Is Cooked Spinach Better than Raw?


Is Cooked Spinach Better than Raw?

Check any list of the most nutritious super foods that should be a part of a healthy diet and you are almost guaranteed to find spinach near the top of that list. With its high levels of iron, fiber, phytochemicals, antioxidants, folate, along with a host of other vitamins and minerals it is no wonder that spinach is consistently recommended as a must-have food item. But while the rich nutritional value of spinach is not a subject of debate, the most advantageous way to eat is sometimes called into questions. On one side raw food devotees will argue it is best eaten in its raw form, while others argue cooking spinach is the optimal way to eat the dark leafy green. So where does the truth actually lie? Read on to find out how to make the most of your daily greens!

Advantages of Cooking Spinach

One of the greatest advantages to cooking spinach is that heat can break down the oxalic acid found in it. Because this acid can block the body’s proper absorption of some nutrients, breaking down this acid through cooking allows the body to better absorb nutrients such as iron. Additionally, cooked spinach has been shown to have higher levels of vitamins A, B6, E, and K. Its levels of zinc, iron, calcium, lutein, and beta carotene are also higher than those in raw spinach. It should be noted that cooking methods for spinach matter. To optimize nutrients, do not overcook the leaves and use health cooking fats such as extra virgin olive oil or raw coconut oil. Finally, because the water is cooked out of spinach it is easier to eat more in a single serving.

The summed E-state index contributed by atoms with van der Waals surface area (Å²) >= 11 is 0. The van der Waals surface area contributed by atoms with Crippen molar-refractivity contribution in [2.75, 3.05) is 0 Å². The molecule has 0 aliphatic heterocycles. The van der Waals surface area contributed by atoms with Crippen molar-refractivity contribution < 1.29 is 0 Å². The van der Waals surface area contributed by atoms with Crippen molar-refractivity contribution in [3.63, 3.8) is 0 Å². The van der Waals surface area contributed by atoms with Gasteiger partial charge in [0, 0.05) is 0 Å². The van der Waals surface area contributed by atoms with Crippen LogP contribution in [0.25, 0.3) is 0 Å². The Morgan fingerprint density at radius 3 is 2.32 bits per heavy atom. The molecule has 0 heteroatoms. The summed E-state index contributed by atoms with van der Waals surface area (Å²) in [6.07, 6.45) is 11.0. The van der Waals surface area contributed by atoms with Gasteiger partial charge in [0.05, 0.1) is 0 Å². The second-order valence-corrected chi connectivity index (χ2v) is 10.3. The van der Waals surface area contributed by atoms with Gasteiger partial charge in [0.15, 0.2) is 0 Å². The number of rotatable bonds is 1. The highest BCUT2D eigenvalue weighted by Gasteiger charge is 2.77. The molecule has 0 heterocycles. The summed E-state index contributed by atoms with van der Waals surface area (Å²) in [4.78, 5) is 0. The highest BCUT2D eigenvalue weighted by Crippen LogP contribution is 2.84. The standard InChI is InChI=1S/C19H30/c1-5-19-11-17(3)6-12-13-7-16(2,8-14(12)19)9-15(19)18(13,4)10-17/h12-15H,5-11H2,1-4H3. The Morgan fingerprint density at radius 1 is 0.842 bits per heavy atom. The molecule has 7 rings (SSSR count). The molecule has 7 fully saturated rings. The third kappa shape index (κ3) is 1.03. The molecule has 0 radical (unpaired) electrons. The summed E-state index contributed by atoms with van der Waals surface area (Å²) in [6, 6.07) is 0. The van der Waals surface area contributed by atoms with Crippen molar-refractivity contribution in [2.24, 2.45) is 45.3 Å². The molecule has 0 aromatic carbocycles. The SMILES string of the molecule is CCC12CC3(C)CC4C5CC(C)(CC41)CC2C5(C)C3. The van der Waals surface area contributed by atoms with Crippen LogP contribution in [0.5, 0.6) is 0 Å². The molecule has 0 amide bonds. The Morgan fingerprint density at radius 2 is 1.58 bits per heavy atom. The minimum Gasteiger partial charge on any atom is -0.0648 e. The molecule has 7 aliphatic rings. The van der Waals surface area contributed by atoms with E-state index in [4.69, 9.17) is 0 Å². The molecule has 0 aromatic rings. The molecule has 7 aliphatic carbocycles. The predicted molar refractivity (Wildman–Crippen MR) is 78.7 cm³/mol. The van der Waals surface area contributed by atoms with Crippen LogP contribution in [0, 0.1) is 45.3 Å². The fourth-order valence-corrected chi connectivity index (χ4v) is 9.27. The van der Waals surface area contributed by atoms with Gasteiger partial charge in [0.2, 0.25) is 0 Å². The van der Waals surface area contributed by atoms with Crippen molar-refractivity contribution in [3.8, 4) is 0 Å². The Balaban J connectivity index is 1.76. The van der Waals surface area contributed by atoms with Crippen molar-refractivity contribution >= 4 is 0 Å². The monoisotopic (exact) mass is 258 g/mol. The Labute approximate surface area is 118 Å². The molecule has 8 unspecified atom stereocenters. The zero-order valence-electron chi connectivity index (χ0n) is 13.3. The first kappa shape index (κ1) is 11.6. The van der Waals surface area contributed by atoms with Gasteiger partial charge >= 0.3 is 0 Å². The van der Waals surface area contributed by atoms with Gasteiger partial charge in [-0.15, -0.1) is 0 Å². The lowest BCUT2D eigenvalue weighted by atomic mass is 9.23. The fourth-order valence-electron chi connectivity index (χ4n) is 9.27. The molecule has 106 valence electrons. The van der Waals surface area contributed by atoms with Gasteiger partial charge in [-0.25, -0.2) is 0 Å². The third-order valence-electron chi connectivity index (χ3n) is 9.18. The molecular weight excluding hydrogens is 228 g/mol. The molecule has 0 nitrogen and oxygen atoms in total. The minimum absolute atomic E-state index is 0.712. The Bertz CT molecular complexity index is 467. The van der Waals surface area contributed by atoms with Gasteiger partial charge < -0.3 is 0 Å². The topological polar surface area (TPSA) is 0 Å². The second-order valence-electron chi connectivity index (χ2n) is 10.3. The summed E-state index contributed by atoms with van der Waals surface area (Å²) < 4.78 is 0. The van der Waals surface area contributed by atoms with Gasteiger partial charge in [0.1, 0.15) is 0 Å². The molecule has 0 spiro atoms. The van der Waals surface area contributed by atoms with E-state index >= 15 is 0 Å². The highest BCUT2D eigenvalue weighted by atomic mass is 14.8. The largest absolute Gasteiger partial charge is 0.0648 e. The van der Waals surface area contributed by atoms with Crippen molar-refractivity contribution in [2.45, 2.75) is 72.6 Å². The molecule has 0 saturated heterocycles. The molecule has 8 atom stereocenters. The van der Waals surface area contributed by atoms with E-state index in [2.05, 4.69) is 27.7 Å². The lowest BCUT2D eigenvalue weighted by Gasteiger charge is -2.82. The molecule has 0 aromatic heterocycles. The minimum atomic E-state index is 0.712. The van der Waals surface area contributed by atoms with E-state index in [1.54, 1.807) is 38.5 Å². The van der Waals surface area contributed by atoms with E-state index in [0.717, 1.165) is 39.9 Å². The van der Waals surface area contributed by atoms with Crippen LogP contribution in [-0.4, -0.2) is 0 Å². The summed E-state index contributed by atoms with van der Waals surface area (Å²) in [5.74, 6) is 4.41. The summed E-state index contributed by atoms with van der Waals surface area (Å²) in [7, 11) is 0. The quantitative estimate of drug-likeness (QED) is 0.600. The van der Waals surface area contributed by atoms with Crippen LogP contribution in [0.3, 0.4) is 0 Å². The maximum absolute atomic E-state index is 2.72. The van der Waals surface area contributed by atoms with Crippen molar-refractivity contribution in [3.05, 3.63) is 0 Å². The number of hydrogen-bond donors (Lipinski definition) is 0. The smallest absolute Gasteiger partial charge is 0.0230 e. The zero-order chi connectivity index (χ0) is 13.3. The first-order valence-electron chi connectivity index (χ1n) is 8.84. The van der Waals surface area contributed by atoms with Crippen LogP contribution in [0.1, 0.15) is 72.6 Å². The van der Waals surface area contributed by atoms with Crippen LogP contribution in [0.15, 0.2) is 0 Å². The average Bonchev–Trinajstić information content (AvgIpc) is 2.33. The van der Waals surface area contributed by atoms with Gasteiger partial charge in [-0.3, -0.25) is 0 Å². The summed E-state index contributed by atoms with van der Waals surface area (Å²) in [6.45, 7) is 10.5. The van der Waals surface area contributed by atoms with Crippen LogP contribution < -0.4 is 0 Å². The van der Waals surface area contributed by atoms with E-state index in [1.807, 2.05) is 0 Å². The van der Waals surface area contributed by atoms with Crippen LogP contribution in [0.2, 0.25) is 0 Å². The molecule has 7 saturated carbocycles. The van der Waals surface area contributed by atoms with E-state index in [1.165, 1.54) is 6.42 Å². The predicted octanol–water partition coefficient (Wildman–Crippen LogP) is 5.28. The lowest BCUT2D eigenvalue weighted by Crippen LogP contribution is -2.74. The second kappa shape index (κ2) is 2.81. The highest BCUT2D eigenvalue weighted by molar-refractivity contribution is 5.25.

Advantages of Eating Spinach Raw

Just as cooked spinach boasts nutritional advantages, so does raw spinach. Heat can destroy some nutrients and antioxidants. The vitamin C levels of raw spinach are approximately three times as high as those of cooked spinach. Folate, niacin, riboflavin, and potassium levels are also all higher in raw spinach. Because the water is not cooked out of raw spinach it is also more hydrating than cooked spinach.

The Bottom Line

The macronutrients found in spinach remain the same whether spinach is cooked or raw. Because both cooking spinach and eating it raw provide different advantages when it comes to micronutrients, the best plan of action is to include both cooked and raw spinach as a regular part of your diet. Start off by trying this Mean Green Juice.